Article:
- Professional symbols aren’t common in Sleepy Hollow Cemetery, but we saw a revival of this tradition in the 20th Century. Three of our favorite examples are an artist, a firefighter, and a scientist (see gallery below).
- On the other hand as personalized memorials have increased in popularity, hobbies and other activities outside a person’s regular profession have become popular forms of cemetery art. In our newer sections look for motorcycling, recreational fishing, and other activities.
Hands clasped in prayer are a symbol of piety, while a hand pointing skyward directs the viewer’s attention toward heaven. Handshakes have different meanings, usually differentiated by the gender of the cuffs. Same-gender cuffs usually indicate an earthly farewell or heavenly welcome. Masculine and feminine cuffs on a handshake often symbolize matrimony or marital fidelity.
Hourglass. A classic symbol of mortality—the running out of time.
Inverted torch. A symbol you won’t find anywhere but a cemetery. Inverting a torch would extinguish a flame, a reference to physical death. That the flame still burns, and in a physically impossible direction, represents the belief that the spirit lives on.
Ivy. Ivy clings tenaciously, is evergreen, and thrives in the shade—characteristics that associate this plant with immortality and fidelity.
Lamb. In our Victorian-era sections, a lamb most frequently indicates the grave of a child, symbolizing innocence. The lamb is also a symbol of Christ.
Memento Mori. The Latin translates roughly “remember that you must die,” a reminder to the viewer of his or her own mortality. Found most often on red sandstones in the adjacent but separately owned Old Dutch Burying Ground.
Obelisk. An Egyptian motif that was copied by the Romans and in turn copied by the neoclassical Victorians.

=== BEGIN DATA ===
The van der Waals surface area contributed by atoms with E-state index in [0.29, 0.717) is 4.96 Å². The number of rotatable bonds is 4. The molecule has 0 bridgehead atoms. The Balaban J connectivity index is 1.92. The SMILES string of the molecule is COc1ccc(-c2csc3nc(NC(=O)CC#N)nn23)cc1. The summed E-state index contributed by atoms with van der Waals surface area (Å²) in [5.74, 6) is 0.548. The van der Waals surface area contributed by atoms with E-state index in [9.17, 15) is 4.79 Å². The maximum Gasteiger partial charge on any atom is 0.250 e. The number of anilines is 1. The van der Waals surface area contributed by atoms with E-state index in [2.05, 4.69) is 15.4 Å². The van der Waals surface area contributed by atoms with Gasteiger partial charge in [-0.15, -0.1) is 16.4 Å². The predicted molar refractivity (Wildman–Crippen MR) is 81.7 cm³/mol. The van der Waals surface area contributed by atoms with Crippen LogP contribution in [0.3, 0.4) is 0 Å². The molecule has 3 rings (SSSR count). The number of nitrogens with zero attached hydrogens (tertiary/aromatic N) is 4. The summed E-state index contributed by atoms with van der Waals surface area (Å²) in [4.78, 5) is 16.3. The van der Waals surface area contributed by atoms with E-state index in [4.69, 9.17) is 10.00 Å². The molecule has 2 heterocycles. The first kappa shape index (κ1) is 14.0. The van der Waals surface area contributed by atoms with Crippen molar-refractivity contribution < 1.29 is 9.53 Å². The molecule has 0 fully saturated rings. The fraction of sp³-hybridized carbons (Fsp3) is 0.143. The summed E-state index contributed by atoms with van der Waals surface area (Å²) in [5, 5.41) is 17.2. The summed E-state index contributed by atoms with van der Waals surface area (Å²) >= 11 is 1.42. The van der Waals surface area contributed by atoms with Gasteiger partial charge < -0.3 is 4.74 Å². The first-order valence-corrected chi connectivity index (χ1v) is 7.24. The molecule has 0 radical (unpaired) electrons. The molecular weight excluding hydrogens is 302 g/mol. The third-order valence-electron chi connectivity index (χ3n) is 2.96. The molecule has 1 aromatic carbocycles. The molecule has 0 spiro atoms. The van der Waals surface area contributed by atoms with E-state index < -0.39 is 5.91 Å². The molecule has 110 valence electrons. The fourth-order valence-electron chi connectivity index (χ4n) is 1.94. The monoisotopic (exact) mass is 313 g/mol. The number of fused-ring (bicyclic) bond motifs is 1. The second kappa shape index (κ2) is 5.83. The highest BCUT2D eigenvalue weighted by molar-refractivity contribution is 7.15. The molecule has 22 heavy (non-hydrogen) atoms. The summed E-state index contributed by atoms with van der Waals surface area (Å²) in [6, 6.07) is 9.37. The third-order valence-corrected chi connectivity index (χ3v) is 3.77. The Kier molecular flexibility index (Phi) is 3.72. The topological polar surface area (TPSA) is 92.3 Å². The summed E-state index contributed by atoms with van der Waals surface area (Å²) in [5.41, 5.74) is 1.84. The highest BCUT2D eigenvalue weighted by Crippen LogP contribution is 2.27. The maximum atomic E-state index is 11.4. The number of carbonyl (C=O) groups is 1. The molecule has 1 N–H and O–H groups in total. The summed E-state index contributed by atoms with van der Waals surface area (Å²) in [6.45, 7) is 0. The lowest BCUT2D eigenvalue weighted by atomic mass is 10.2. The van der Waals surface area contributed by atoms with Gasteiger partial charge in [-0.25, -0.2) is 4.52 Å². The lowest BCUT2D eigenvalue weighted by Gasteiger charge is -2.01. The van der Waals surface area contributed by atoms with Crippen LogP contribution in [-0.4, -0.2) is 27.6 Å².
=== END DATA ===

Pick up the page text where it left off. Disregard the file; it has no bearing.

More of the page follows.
Photograph. One of the most personalized of all memorials is a photo of the deceased. These are often a ceramic insert into a granite stone, but occasionally the image is inscribed directly onto the stone itself.
Rock. Frequently a Christian symbol of St. Peter.
Secret societies like Free Masons are, well, secret, so expect competing or conflicting interpretations of their symbols. Free Masons are frequently represented by an interlocking compass and square around the capital letter G, for the universal spirit of God. In one instance we have an amalgamation of symbols from lodges of two societies that were in operation in Tarrytown in the early 1900s: the Masonic compass and square are joined with the three-link chain of the Independent Order of Odd Fellows, representing that organization’s principles of Friendship, Love, and Truth.
Tree. A healthy, living tree is most likely a Christian symbol, the Tree of Life. A broken branch or tree stump may indicate an early death–-a life cut short before its time, or it may be a memorial supplied through fraternal organization Woodsmen of the World. Weeping willows are a common symbol for sorrow, possibly with dual meaning as a representation of the Tree of Life.
Urn. A popular Victorian-era symbol of death, inspired by ancient Roman cremation urns. Often combined with a shroud, another symbol of death. Our older sections contain many variations on this motif.
Like many other cemeteries, we’ve got an abundance of neo-classical architecture. But we’ve also got some curiosities mixed in.
Egyptian Revival. A style that uses the imagery and motifs of ancient Egypt.
Gothic Revival. The resurrection of a medieval architectural tradition. The Owen Jones monument, our largest gothic revival structure, stands in sharp contrast to the surrounding classical styles.